Joseph Nyaisawa is a big sweet potato farmer in Nyamtiro village in Kuria East, Migori County.
Nyaisawa has been growing the crop since 2010, having shifted from tobacco due to dwindling returns.
The 32-year-old grows the crop on his four acres and has further leased an acre-and-a-half from friends to grow the crop.
“On average I harvest close to 200 120kg bags of sweet potatoes from all the farms,” says Nyaisawa.
However, despite the good harvest, Nyaisawa, and other farmers growing the crop in the region, is an embodiment of how poor market can make a farmer slave.
“I sell each bag at Sh400 or Sh500 making a profit of about Sh60,000 in a season. I grow the crop thrice a year,” says the farmer, whose hard work is evident, but he has nothing to show for it.
He normally sells the produce to traders who pick it from the farm and transports to Nairobi, Homa Bay and other neighbouring counties.
At Wakulima market, the traders sell the same bag for up to Sh3,500, with the retailers selling three potatoes at Sh50.
“My main challenge is market. These traders are making huge profits from us yet we do the donkey-work. An extended sack weighing about 120kg goes for over Sh3,000 in Nairobi yet the brokers buy from us for a song. If only I could get market.”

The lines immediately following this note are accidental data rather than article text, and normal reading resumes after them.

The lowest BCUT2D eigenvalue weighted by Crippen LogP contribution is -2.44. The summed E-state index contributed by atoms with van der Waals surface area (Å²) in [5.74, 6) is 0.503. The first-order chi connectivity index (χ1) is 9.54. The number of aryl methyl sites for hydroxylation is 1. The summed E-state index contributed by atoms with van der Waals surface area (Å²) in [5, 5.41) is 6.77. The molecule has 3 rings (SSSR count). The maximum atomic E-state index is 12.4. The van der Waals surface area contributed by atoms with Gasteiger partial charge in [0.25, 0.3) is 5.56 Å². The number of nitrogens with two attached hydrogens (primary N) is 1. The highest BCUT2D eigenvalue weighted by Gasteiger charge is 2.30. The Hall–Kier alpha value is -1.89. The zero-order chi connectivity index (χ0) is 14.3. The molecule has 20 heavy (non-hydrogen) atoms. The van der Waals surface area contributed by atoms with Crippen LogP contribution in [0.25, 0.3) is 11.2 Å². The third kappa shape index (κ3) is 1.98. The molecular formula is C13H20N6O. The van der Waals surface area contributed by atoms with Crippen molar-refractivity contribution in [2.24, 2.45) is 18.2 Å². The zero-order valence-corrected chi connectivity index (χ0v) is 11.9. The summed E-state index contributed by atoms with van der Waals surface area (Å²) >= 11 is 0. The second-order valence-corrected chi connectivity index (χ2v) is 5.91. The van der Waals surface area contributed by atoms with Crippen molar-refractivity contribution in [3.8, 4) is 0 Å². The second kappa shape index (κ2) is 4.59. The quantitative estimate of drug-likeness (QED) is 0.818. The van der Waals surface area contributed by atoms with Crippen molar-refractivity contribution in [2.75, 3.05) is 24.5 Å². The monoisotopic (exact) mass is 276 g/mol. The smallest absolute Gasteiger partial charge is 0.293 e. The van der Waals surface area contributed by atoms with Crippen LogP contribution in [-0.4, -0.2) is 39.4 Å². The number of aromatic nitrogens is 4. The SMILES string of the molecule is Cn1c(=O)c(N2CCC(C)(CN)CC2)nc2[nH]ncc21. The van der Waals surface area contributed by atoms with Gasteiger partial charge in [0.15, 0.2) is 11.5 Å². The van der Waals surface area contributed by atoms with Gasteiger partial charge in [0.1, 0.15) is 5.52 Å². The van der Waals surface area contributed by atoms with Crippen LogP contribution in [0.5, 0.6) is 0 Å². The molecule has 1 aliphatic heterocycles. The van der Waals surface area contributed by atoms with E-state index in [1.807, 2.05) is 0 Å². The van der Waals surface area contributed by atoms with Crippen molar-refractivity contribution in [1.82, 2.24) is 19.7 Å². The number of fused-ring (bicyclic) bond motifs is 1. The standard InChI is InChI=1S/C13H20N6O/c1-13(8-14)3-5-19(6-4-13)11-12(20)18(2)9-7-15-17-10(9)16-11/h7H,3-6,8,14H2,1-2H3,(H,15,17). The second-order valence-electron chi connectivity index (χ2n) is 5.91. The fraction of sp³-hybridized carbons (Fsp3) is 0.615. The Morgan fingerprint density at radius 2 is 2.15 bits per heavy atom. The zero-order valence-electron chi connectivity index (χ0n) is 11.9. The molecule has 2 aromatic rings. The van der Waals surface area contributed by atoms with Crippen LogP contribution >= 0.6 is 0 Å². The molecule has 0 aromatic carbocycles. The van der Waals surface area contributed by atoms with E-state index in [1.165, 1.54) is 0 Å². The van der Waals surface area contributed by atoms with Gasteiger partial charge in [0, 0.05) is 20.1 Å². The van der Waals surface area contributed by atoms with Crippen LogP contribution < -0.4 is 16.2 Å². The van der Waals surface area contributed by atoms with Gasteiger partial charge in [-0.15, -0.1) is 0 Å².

Job Maguncho, from Ikerege in Kuria West, and Benson Riro Nyamohanga, from Kegonga, are in a similar predicament, having grown the crop for several years.
Like Nyaisawa, they sell their produce to traders from Nairoibi but they have nothing to show for it.
“We are growing the crop because there is no better alternative. We slave but it is other people who reap,” they say.
The farmers’ consolation, however, is that the crop is hardy, thus, requiring minimal management that does not include use of fertiliser and pesticides.
To grow the crop, he tills the land ensuring it is weed-free and applies farm yard manure to boost growth and makes beds where he will place the vines.
“I grow the crop from overgrown vines that I harvest from mature sweet potatoes. I have set aside a piece of land where I grow the crop specifically for providing seeds. The crops mature in about four months,’’ says Nyaisawa. Despite the poor prices, the farmers have vowed not abandon the crop.
“I have learnt that the only way to cushion myself from poor prices is to grow the crop on large-scale. I am planning to expand the venture by leasing eight more acres to grow the crop,” he offers.
The farmers ask the county government to cushion them from poor prices.
“We should sell an extended bag for at least Sh1,000.” Iscah Oluoch- Owino, the Executive for Agriculture in Migori County, says there is hope for farmers as companies adding value to the produce by making flour among other produce are setting shop in the region.
Owino says that the county government is doing all it can to cushion the farmers from the low prices. “We are currently engaging potential investors to set up a processing company in Migori so that the farmers can sell their produce directly to them.”